- Be registered with Selective Service, if male
* To be considered for federal student aid you need to complete a Free Application for Federal Student Aid (FAFSA) between October 1 and June 30. Many states and colleges set priority deadlines by which you must submit the FAFSA form to be considered for the aid programs they administer. Some states and schools have limited funds. Therefore, you should fill out the FAFSA as soon as you can after October 1 to ensure that you do not miss out on available aid.
Source: U.S. Department of Education’s Federal Student Aid website.
When Federal Loans Aren't Enough
If federal student loans do not cover all your college expenses, there are other financial aid options. In addition to federal student loans, the federal government also awards grants (which is financial aid that doesn’t have to be repaid unless, for example, you withdraw from school and owe a refund) and work-study (which is a work program through which you earn money to help pay for school).
Financial aid can also come from state, school, and private sources as well as from other departments of the federal government, such as aid for serving in the military or for being the spouse or child of a veteran; tax benefits for education; an Education Award for community service with AmeriCorps; scholarships and education and training vouchers for current and former foster care youth; and loan repayment through the Department of Health and Human Services Indian Health Service, National Institutes of Health, and National Health Service Corps.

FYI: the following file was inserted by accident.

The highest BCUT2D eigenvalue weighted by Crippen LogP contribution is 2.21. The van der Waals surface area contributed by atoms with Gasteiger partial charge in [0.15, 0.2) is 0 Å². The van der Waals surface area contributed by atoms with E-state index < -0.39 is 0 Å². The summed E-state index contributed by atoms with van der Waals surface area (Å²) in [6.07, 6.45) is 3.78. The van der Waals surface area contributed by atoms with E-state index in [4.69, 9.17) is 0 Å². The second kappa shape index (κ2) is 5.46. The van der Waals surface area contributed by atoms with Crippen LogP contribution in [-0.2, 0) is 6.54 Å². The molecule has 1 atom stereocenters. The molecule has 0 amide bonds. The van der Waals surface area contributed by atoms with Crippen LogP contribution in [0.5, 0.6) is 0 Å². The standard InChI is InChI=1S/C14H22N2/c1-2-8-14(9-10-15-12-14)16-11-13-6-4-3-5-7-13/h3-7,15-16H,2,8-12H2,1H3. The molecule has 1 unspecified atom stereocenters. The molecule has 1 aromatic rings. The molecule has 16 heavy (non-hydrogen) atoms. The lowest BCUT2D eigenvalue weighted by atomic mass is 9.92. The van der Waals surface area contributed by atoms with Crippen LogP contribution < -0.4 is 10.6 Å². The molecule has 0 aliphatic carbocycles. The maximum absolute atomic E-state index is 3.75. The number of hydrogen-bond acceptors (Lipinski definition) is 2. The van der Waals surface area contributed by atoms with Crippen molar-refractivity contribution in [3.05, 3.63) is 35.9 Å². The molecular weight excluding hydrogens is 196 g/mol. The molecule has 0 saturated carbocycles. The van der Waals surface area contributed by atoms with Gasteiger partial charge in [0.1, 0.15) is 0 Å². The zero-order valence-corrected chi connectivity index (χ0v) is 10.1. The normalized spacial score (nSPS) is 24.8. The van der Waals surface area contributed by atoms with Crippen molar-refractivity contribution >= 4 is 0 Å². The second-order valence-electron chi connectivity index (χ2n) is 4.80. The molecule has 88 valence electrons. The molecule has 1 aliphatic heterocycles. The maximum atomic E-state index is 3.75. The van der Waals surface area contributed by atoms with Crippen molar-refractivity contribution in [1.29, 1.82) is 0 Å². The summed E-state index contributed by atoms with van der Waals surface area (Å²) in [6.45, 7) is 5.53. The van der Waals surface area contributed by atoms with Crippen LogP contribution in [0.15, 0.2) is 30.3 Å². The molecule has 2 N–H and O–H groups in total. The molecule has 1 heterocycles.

Check out the 1st Financial Bank USA (1FBUSA) Student Loan Repayment and Affordability Calculator, which can help you figure out what your loan payments will be based on the terms of your loan, including interest rate, and can also give you an idea of how much of your expected future salary will go toward paying off your loan(s).
Portions of this article were excerpted from the US Department of Education’s Federal Student Aid website.